Amazon fire phone: all smoke, no fire!
Amazon's newest phone may just go down in history as a lesson on why moving away from a winning formula can have dire consequences, writes Rajiv Makhni.brunch Updated: Jun 29, 2014 11:03 IST
I've got a pretty good track record. I've made many over-the-top predictions, come up with ridiculous future scenarios, generated controversy by criticising something everyone loves, and have usually been fairly accurate with it all. But when I get it wrong, I really get it brilliantly wrong and end up with more egg on my face than most other tech analysts. This is one of those times. Peering through those yellow yolks on my face is an expression of total disappointment.
Starting with the yellow face
In 2010, I made my first prediction that the time was ripe for Amazon to come out with a smartphone and use it to leverage online shopping and consumption of movies, music and books. Didn't happen! In 2012, I went out on a limb and said it would come within the next six months and set the market on fire with fantastic specs, a jaw-dropping feature set and an industry-disrupting price point. Didn't happen! In 2013, I wrote about the Amazon phone as just around the corner in my top five things that will shake up the tech world. The only thing left shaking was me with my disappointment. Finally in June 2014, the much awaited, much hyped, much predicted Amazon Fire Phone finally became reality. Except it turned out to be much ado about nothing.
Jeff Bezos and Amazon play their game on a sublime level, much away from traditional business and conventional industry norms. Almost everything that they do in hardware or services has a single point purpose. To increase online sales at Amazon. Thus almost all their hardware products have been built with three things in mind. It must be a leader in its category, it must have built-in reasons for people to buy more media and products from Amazon and it must be priced so low that buying it is a no-brainer.
Amazon has always taken a loss leader approach, where they literally give away the product at a very low price and make money on the user buying stuff from Amazon to offset that loss, and in the long run, end up with super profits. They've done it with their e-book readers, they replicated it with their tablets and they played out the same strategy with their media streamer, the Fire TV. Exceptional products at exceptional prices! That the Fire Phone would have the same business strategy as well as feature sets was a given. Except this time, the given has been rudely taken away!
The phone in itself has nothing wrong with it. In fact, it's pretty good. This is a 4.7-inch screen phone with a 720p display, Fire OS 3.5 (Amazon's own custom OS sitting on top of Android), a quad-core 2.2GHz Snapdragon 800 processor, 2GB RAM, a 13MP rear camera with a 2.1MP front camera, and a 2400 mAh battery. All good, nothing spectacular.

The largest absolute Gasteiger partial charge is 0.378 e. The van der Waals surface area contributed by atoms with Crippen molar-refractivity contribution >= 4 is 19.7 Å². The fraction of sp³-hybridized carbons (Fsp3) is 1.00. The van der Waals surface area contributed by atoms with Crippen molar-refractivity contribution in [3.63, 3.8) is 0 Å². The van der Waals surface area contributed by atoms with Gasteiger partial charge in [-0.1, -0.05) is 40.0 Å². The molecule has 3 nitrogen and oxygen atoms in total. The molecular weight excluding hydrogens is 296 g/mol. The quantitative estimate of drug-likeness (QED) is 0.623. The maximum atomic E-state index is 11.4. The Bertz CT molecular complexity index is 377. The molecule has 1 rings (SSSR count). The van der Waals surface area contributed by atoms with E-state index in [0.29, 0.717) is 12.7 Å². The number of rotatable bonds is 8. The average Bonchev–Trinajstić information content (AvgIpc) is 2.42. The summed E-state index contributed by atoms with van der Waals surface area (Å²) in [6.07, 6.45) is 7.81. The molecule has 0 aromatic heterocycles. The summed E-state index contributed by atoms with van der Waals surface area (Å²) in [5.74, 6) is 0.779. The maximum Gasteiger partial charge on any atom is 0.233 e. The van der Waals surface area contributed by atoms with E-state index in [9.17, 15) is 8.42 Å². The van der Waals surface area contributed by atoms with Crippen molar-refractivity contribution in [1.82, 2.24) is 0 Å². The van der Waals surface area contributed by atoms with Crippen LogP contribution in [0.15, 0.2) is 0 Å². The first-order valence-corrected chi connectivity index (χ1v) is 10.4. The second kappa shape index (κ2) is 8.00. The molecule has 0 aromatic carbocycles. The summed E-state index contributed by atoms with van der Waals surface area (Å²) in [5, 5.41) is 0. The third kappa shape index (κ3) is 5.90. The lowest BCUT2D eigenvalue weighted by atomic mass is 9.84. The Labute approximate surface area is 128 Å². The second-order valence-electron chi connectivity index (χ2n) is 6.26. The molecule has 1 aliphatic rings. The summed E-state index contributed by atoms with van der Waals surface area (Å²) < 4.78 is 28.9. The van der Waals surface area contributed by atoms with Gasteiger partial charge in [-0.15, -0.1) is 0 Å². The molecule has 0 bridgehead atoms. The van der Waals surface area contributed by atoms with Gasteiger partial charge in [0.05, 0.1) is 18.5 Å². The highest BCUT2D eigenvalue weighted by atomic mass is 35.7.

Then come some of the features that sound awesome. The first is Dynamic Perspective, a different kind of 3D. Rather than having artificial and clunky pop-out images stare back at you, this uses tilt and angles to give you more info, menus and details behind images and objects. If you like a dress or a shirt, just tilt the phone a little to 'peer' behind for more info or turn the dress around to look at the back.
The phone uses four ultra-low power cameras to track your face and eyes, even in the dark. Then there's Firefly, a special button on the side of the phone. Click it whenever you have something on the phone or around you that you want to know more about. Clothes on a magazine cover, music in your vicinity, an article about wine, and the phone will give you detailed info, including a chance to either buy that or something similar off Amazon. Add to that Mayday, which connects you via video to an Amazon adviser or service person, ASAP which looks at your viewing behaviour and preloads videos for you from Amazon Prime, Cloud Drive that gives you unlimited cloud storage for your pictures and Prime Music that gives you free access to more than a million songs. Sounds quite 'amazon'ing - right? Nope, not even close.
Crash and Burn
First of all, the phone costs a bomb. It's as expensive as a Samsung Galaxy S5 or iPhone 5S. Don't be fooled by the $199 price, that's with a lock in with a service provider. The unlocked version will set you back $749 for a 64GB phone. Ridiculous, as it's higher than the competition with much poorer specs and features. From screen to processor to build to material to features - the Amazon Fire cannot match a Samsung, Apple, HTC or LG flagship phone. In fact, the specs are closer to a Google Nexus that sells for less than half that price unlocked. Thus, this is the first product that breaks from Amazons fantastic policy of exceptional product, exceptional price. Also, it's not a very good looking phone to boot.
Then there's the other problem that all Amazon tablets also face. The number of apps on Amazon's app store are woefully inadequate. Add to this the fact that the only wow technology is all about buying more stuff from Amazon's own marketplace. And to a great extent, it's all a little gimmicky as all this tilt and eye tracking has been tried and failed before. Thus this is a very expensive phone that you will purchase only as a device to help you purchase more things from Amazon. Not a very compelling advertisement.
The Amazon Fire Phone may just go down in history as a lesson to two men. Jeff Bezos; as an example of why moving away from a winning formula can have dire consequences. And me; as a illustration that too much egg on your face isn't a very pleasurable sensation.
(Rajiv Makhni is managing editor, Technology, NDTV, and the anchor of Gadget Guru, Cell Guru and Newsnet 3)
From HT Brunch, June 29
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